Monday, June 04, 2007

Romance is dead

"Last year more than two-thirds of lawyers saw an increase in demand for pre-nuptial agreements, said business advisers Grant Thornton's." So reported BBC News yesterday. However, a word of warning to any wealthy spouse-to-be: pre-nuptial agreements are not (yet) legally binding in this country. As Mark Harper, solicitor for John Charman, put it: "Any client who comes to me wanting a prenup who is concerned about protecting their assets, the advice I give has to be they shouldn't get married."


  1. May I ask a (slightly) substantive question? A family law solicitor was being interviewed on BBC News 24 yesterday on this precise issue and made pretty much the same comments you have. She also said that should pre-nups start to carry more weight, then one of the factors that the courts would take into account would be the fairness of it.

    This got me to thinking that (one assumes), the large payouts made to the former spouses of wealthy individuals (usually the man) have been made under the principles of equality under the law, so that contributions to a marriage are treated as being of comparable value. This then got me to thinking that it seems unlikely that a court would entertain a pre-nup as being 'fair' if it had been drawn up specifically to circumvent these principles (given that equality and fairness should go hand-in-hand). What are your views on this? It is all hypothetical given that at the moment they are not legally binding, but it will be interesting to see how the law develops.

  2. Of course, it all depends upon the definition of 'fair'. For example, Resolution has suggested that pre-nuptial agreements should become legally binding, subject to an overriding safeguard of 'significant injustice' to either party or to any child of the family. This seems to me a lower 'yardstick' than the court would use were there no agreement, thus 'allowing' many agreements to 'get through', which in turn would create more certainty and reduce disputes. There would, of course, have to be the usual other safeguards, such as independent legal advice and full disclosure before signing the agreement.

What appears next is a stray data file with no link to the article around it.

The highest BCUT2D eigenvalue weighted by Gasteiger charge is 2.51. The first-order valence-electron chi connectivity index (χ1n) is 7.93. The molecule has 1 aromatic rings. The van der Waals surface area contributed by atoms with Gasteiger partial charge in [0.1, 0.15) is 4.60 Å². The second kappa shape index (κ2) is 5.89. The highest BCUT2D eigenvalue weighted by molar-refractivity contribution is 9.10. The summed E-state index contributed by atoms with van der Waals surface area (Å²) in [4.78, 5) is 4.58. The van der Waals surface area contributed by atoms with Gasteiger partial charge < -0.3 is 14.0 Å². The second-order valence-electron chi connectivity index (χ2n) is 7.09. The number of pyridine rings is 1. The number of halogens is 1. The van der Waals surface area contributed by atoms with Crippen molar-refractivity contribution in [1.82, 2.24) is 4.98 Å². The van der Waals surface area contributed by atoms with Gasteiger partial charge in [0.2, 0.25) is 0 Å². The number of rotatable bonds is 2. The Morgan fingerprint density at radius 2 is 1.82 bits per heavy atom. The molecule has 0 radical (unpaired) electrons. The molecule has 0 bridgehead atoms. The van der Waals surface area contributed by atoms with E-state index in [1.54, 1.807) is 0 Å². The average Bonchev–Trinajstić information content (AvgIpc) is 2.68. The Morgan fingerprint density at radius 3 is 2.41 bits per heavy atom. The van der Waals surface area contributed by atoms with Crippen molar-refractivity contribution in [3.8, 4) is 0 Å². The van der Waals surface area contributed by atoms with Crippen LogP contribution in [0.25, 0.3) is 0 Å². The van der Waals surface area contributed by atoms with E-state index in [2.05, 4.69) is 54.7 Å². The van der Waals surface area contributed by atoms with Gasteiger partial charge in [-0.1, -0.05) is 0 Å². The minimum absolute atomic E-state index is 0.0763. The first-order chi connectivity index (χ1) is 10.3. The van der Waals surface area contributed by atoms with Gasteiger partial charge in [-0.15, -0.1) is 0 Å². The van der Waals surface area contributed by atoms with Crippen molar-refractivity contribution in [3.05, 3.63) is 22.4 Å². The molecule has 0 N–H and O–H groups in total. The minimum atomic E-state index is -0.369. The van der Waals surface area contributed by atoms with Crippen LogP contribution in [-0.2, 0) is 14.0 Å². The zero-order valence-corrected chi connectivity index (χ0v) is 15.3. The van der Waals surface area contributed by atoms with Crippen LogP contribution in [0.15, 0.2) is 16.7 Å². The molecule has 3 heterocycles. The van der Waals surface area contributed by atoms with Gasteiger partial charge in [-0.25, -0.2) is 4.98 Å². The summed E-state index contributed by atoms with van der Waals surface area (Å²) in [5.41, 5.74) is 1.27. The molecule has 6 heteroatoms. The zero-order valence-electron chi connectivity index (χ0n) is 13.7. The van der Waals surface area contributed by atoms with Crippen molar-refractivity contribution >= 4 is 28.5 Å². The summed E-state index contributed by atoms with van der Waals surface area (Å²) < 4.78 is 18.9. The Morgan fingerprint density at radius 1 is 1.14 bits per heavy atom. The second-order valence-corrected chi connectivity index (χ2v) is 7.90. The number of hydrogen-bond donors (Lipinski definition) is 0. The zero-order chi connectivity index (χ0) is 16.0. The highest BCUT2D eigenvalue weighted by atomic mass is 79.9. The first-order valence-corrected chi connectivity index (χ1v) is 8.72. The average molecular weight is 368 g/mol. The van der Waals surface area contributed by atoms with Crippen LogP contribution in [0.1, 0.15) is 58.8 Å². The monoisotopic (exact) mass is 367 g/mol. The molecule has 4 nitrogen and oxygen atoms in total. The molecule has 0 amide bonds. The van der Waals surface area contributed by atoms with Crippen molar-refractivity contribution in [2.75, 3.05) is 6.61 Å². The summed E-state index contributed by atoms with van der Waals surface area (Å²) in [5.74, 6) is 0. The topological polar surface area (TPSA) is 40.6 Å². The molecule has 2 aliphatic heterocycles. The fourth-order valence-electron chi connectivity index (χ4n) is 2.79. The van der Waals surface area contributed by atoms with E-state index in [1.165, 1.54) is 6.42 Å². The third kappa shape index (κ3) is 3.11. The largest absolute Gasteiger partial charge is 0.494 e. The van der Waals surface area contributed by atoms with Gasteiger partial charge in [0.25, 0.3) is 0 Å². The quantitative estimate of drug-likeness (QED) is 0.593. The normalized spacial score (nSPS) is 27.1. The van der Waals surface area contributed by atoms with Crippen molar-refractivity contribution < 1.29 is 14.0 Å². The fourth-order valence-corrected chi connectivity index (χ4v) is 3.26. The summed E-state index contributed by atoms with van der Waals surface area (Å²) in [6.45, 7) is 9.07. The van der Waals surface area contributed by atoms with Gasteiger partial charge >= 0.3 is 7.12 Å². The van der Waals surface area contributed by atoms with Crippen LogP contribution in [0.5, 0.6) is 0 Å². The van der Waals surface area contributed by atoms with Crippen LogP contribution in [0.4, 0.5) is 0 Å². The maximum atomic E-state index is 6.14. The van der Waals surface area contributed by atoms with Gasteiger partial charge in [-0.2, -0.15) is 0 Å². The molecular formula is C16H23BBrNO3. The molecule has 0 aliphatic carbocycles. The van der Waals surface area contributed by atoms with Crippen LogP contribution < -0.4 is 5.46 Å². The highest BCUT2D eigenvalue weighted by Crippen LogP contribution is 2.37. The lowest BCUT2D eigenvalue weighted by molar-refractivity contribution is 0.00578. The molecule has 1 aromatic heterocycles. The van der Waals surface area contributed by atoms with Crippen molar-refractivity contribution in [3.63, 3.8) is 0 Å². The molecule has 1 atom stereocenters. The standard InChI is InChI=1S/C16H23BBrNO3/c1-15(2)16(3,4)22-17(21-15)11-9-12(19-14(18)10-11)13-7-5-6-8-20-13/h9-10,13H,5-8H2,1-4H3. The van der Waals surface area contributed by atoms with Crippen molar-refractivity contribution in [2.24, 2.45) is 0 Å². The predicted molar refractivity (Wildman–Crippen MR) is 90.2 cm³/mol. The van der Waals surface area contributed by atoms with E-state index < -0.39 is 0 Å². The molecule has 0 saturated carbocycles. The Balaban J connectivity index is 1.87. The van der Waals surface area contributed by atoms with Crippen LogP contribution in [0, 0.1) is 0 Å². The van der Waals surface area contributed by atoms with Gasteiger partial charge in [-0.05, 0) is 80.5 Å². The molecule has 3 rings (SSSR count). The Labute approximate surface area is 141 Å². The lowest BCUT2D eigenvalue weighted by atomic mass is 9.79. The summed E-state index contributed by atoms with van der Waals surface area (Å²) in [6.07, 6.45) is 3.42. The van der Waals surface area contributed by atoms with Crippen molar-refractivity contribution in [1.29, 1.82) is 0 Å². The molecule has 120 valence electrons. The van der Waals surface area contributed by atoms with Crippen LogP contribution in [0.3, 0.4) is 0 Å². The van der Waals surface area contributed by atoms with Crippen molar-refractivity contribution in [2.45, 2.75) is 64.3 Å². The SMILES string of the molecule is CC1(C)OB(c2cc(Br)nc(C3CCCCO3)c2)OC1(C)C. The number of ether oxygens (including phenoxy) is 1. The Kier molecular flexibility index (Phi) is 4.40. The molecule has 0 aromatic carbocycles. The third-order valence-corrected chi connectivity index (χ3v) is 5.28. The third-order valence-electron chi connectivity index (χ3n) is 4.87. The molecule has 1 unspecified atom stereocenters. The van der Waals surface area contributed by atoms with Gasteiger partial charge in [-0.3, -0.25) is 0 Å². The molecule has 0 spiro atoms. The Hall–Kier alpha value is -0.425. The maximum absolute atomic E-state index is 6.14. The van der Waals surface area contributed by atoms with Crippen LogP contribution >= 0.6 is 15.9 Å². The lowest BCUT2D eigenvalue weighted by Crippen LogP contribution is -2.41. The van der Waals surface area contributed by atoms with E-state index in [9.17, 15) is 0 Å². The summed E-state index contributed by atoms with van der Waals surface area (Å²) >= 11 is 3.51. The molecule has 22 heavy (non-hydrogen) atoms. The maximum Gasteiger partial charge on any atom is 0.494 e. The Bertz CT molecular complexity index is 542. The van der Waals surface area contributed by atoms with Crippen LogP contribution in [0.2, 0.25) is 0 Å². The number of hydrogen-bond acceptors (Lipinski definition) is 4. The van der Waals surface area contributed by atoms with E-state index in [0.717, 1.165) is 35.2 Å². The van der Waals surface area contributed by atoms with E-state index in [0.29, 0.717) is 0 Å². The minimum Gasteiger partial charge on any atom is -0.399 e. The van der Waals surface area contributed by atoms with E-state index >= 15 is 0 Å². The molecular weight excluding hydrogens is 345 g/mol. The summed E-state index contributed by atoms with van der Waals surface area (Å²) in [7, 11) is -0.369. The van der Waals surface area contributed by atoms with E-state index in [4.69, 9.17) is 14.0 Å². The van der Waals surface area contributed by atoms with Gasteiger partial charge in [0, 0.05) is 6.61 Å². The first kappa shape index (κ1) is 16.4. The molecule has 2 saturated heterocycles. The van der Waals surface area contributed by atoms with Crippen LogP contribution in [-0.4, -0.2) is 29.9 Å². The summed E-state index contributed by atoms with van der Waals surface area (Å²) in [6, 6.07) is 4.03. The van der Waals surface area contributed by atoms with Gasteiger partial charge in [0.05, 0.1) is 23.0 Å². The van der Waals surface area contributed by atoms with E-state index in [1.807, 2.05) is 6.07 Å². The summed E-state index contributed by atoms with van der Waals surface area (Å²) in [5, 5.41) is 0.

3. To respond to Belle de Jure - One of the reasons for the Charman type payouts to the former spouses of wealthy individuals is indeed the "yardstick of equality" argument and the assumption of equal-but-different contributions. However there is also the 'partnership' argument - "I stayed at home and loked after the children becasue that was my role in the partnersip, it was based on a joint assumption that we would both then live off your earnings/pension when we retired, and it's too late for me to go back and start a career"

    The ourt has to try to make a settlemnt whcih is fair - which doesn't automatically mean equal.

    A pre-nup would disprove this 'unspoken assumption' - arguably a settlement based on a pre-nup would be fair as both parties were fully aware from the beginning how assets would be split and could plan accordingly.

    s25 of the Matrimonial Causes Act says that the Court should "have regard to all the circumstances of the case" - whcih would include whether the parties had a pre-nup and if so, the circumstances in which it was made (full disclosure, equal bargaining power, any undue pressure, any change in circumstances, such as the birth of children, since the agreement was signed, etc.)

    My own view is that while pre-nups are not enforceable they are still very useful, as they mean that parties have to consider finacial issues before they get married, and this means that they can identify differences in attitudes to money, different expectations etc.


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